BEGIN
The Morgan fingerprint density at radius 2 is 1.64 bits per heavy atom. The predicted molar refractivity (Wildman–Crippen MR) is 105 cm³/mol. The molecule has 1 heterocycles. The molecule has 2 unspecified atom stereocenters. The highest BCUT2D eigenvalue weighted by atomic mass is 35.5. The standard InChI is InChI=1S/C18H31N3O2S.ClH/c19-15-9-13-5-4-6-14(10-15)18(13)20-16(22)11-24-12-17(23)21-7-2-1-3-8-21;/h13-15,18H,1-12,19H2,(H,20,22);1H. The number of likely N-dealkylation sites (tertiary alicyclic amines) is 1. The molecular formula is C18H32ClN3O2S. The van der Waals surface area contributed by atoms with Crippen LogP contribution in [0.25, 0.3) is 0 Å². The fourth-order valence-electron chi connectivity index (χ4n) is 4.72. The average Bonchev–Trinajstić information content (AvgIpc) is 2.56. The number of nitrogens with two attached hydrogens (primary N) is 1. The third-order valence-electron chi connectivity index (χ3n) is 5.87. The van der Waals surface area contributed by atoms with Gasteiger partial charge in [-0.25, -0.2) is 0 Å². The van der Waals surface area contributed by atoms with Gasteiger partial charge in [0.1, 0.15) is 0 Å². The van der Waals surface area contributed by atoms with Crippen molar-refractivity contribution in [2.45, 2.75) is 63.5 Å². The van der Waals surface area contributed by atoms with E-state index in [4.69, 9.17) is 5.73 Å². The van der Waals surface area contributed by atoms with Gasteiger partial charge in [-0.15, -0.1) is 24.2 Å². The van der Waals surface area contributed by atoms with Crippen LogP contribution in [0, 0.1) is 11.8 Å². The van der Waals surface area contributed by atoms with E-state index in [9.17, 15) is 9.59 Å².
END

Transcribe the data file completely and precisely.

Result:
The Morgan fingerprint density at radius 2 is 1.64 bits per heavy atom. The predicted molar refractivity (Wildman–Crippen MR) is 105 cm³/mol. The molecule has 1 heterocycles. The molecule has 2 unspecified atom stereocenters. The highest BCUT2D eigenvalue weighted by atomic mass is 35.5. The standard InChI is InChI=1S/C18H31N3O2S.ClH/c19-15-9-13-5-4-6-14(10-15)18(13)20-16(22)11-24-12-17(23)21-7-2-1-3-8-21;/h13-15,18H,1-12,19H2,(H,20,22);1H. The number of likely N-dealkylation sites (tertiary alicyclic amines) is 1. The molecular formula is C18H32ClN3O2S. The van der Waals surface area contributed by atoms with Crippen LogP contribution in [0.25, 0.3) is 0 Å². The fourth-order valence-electron chi connectivity index (χ4n) is 4.72. The average Bonchev–Trinajstić information content (AvgIpc) is 2.56. The number of nitrogens with two attached hydrogens (primary N) is 1. The third-order valence-electron chi connectivity index (χ3n) is 5.87. The van der Waals surface area contributed by atoms with Gasteiger partial charge in [-0.25, -0.2) is 0 Å². The van der Waals surface area contributed by atoms with Gasteiger partial charge in [0.1, 0.15) is 0 Å². The van der Waals surface area contributed by atoms with Crippen molar-refractivity contribution in [2.45, 2.75) is 63.5 Å². The van der Waals surface area contributed by atoms with E-state index in [4.69, 9.17) is 5.73 Å². The van der Waals surface area contributed by atoms with Gasteiger partial charge in [-0.15, -0.1) is 24.2 Å². The van der Waals surface area contributed by atoms with Crippen LogP contribution in [0, 0.1) is 11.8 Å². The van der Waals surface area contributed by atoms with E-state index in [9.17, 15) is 9.59 Å².